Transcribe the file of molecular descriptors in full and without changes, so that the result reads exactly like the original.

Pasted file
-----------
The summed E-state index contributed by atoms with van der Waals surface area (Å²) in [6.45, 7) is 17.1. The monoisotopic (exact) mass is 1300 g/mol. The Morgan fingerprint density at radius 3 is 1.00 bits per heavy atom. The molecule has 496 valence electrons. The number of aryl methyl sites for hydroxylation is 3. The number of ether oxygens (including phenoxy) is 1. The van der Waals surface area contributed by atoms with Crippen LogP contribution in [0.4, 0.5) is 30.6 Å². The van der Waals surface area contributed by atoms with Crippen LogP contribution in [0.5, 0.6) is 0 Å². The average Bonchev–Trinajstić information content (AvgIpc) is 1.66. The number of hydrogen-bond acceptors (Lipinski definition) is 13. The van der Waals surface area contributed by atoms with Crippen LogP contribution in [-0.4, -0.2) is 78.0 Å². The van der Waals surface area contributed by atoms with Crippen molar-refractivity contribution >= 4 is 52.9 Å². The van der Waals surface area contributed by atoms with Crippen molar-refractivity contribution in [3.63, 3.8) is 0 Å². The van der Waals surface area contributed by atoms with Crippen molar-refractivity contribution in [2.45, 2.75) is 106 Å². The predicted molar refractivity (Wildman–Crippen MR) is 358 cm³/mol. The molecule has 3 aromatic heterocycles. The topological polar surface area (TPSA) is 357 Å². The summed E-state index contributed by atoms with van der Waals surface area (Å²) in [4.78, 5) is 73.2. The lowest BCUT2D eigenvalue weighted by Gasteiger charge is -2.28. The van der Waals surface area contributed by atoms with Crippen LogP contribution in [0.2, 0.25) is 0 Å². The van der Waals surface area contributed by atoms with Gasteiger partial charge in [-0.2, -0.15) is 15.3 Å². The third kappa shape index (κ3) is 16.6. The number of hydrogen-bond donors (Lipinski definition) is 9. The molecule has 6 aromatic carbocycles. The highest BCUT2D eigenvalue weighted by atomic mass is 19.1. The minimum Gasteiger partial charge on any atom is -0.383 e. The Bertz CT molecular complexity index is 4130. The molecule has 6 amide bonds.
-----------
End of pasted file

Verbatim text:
The summed E-state index contributed by atoms with van der Waals surface area (Å²) in [6.45, 7) is 17.1. The monoisotopic (exact) mass is 1300 g/mol. The Morgan fingerprint density at radius 3 is 1.00 bits per heavy atom. The molecule has 496 valence electrons. The number of aryl methyl sites for hydroxylation is 3. The number of ether oxygens (including phenoxy) is 1. The van der Waals surface area contributed by atoms with Crippen LogP contribution in [0.4, 0.5) is 30.6 Å². The van der Waals surface area contributed by atoms with Crippen LogP contribution in [0.5, 0.6) is 0 Å². The average Bonchev–Trinajstić information content (AvgIpc) is 1.66. The number of hydrogen-bond acceptors (Lipinski definition) is 13. The van der Waals surface area contributed by atoms with Crippen LogP contribution in [-0.4, -0.2) is 78.0 Å². The van der Waals surface area contributed by atoms with Crippen molar-refractivity contribution >= 4 is 52.9 Å². The van der Waals surface area contributed by atoms with Crippen molar-refractivity contribution in [3.63, 3.8) is 0 Å². The van der Waals surface area contributed by atoms with Crippen molar-refractivity contribution in [2.45, 2.75) is 106 Å². The predicted molar refractivity (Wildman–Crippen MR) is 358 cm³/mol. The molecule has 3 aromatic heterocycles. The topological polar surface area (TPSA) is 357 Å². The summed E-state index contributed by atoms with van der Waals surface area (Å²) in [4.78, 5) is 73.2. The lowest BCUT2D eigenvalue weighted by Gasteiger charge is -2.28. The van der Waals surface area contributed by atoms with Crippen LogP contribution in [0.2, 0.25) is 0 Å². The van der Waals surface area contributed by atoms with Gasteiger partial charge in [-0.2, -0.15) is 15.3 Å². The third kappa shape index (κ3) is 16.6. The number of hydrogen-bond donors (Lipinski definition) is 9. The molecule has 6 aromatic carbocycles. The highest BCUT2D eigenvalue weighted by atomic mass is 19.1. The minimum Gasteiger partial charge on any atom is -0.383 e. The Bertz CT molecular complexity index is 4130. The molecule has 6 amide bonds.